Adults testing for reasons like going back to college may well end up able to test this Saturday, but they still had their registration peremptorily cancelled and will have to spend this week calling and emailing College Board trying to appeal, uncertain until perhaps the very end of the week whether they have succeeded. That seems like a rather heavy burden to bear for people who may have registered, paid, and received confirmation as long ago as last summer or fall, who may reasonably have thought they could use this week to study, and who may have made other plans (besides continued studying and test-taking) for the rest of March, April, and May.
First, let me point out yet again, that according to the College Board itself there is no such thing as a “valid” or “invalid” reason for taking the test. Anyone who registers, pays, and produces proper ID can take the test, and, as already mentioned above, there are numerous reasons for an adult to do so, none of them “invalid.” (And yes, I will admit that “cheating” is invalid, but I am not aware of any connection between cheating and adult test takers, and if College Board believed there was one, it presumably would simply bar adult test takers, not just transfer their registrations to the next date.)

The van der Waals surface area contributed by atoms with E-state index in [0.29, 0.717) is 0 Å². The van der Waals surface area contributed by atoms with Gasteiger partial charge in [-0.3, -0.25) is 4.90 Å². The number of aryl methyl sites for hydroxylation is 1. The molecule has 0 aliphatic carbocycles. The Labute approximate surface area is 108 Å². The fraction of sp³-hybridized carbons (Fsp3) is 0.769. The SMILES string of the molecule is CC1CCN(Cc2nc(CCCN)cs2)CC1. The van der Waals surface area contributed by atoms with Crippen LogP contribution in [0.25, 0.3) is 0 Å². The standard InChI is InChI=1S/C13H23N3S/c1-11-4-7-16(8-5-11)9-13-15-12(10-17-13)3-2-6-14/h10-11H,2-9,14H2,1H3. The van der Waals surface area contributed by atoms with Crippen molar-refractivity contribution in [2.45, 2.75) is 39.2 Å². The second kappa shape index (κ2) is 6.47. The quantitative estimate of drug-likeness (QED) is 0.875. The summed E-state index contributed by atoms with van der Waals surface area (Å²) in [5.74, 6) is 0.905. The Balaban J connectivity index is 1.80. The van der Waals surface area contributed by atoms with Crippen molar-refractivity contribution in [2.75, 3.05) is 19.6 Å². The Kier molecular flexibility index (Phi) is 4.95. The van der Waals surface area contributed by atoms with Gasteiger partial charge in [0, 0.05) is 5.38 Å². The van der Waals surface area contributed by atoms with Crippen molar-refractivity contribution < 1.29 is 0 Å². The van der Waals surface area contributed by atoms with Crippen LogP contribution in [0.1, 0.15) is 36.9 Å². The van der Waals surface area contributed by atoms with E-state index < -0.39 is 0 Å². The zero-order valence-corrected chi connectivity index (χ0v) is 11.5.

Second, as already pointed out above, the process outlined for adult test takers who can prove they have a “valid” reason is indeed “difficult.” These are people who may have registered as long ago as last summer or fall; they may have scheduled time off for work this week for studying; they may have made other plans (other than continued studying and test-taking for the remainder of March and for April and May). Now they are in limbo–their paid and confirmed registrations were unilaterally cancelled by College Board, and they have to spend the week appealing, trying to convince College Board to reinstate their registrations. Even if they prevail, they may not know of their result until the end of the week. Does that really seem like a reasonable burden to place on people who already registered and paid according to College Board’s own terms and rules?